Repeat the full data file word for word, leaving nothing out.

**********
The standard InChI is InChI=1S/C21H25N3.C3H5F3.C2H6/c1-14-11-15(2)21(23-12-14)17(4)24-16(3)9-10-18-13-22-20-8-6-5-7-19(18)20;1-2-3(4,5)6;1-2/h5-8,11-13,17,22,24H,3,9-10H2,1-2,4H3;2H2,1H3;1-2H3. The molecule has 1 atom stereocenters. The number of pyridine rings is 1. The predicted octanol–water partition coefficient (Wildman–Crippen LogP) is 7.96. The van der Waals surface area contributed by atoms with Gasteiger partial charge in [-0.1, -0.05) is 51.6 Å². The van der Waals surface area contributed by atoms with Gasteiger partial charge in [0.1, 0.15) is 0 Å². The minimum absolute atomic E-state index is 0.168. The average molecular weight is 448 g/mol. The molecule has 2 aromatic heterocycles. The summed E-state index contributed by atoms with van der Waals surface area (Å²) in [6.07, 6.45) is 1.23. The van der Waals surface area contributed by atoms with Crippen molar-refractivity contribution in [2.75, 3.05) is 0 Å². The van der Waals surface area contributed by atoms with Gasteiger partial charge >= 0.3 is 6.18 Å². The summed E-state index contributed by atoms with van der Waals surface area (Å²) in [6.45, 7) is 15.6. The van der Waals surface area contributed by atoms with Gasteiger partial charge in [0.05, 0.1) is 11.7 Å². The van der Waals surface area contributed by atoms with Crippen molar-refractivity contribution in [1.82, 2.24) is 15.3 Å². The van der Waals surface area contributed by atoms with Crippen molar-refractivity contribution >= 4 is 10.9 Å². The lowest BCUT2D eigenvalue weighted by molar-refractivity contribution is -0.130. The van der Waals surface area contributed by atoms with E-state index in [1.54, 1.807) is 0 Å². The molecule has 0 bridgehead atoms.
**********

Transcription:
The standard InChI is InChI=1S/C21H25N3.C3H5F3.C2H6/c1-14-11-15(2)21(23-12-14)17(4)24-16(3)9-10-18-13-22-20-8-6-5-7-19(18)20;1-2-3(4,5)6;1-2/h5-8,11-13,17,22,24H,3,9-10H2,1-2,4H3;2H2,1H3;1-2H3. The molecule has 1 atom stereocenters. The number of pyridine rings is 1. The predicted octanol–water partition coefficient (Wildman–Crippen LogP) is 7.96. The van der Waals surface area contributed by atoms with Gasteiger partial charge in [-0.1, -0.05) is 51.6 Å². The van der Waals surface area contributed by atoms with Gasteiger partial charge in [0.1, 0.15) is 0 Å². The minimum absolute atomic E-state index is 0.168. The average molecular weight is 448 g/mol. The molecule has 2 aromatic heterocycles. The summed E-state index contributed by atoms with van der Waals surface area (Å²) in [6.07, 6.45) is 1.23. The van der Waals surface area contributed by atoms with Crippen molar-refractivity contribution in [2.75, 3.05) is 0 Å². The van der Waals surface area contributed by atoms with Gasteiger partial charge >= 0.3 is 6.18 Å². The summed E-state index contributed by atoms with van der Waals surface area (Å²) in [6.45, 7) is 15.6. The van der Waals surface area contributed by atoms with Gasteiger partial charge in [0.05, 0.1) is 11.7 Å². The van der Waals surface area contributed by atoms with Crippen molar-refractivity contribution in [1.82, 2.24) is 15.3 Å². The van der Waals surface area contributed by atoms with Crippen molar-refractivity contribution >= 4 is 10.9 Å². The lowest BCUT2D eigenvalue weighted by molar-refractivity contribution is -0.130. The van der Waals surface area contributed by atoms with E-state index in [1.54, 1.807) is 0 Å². The molecule has 0 bridgehead atoms.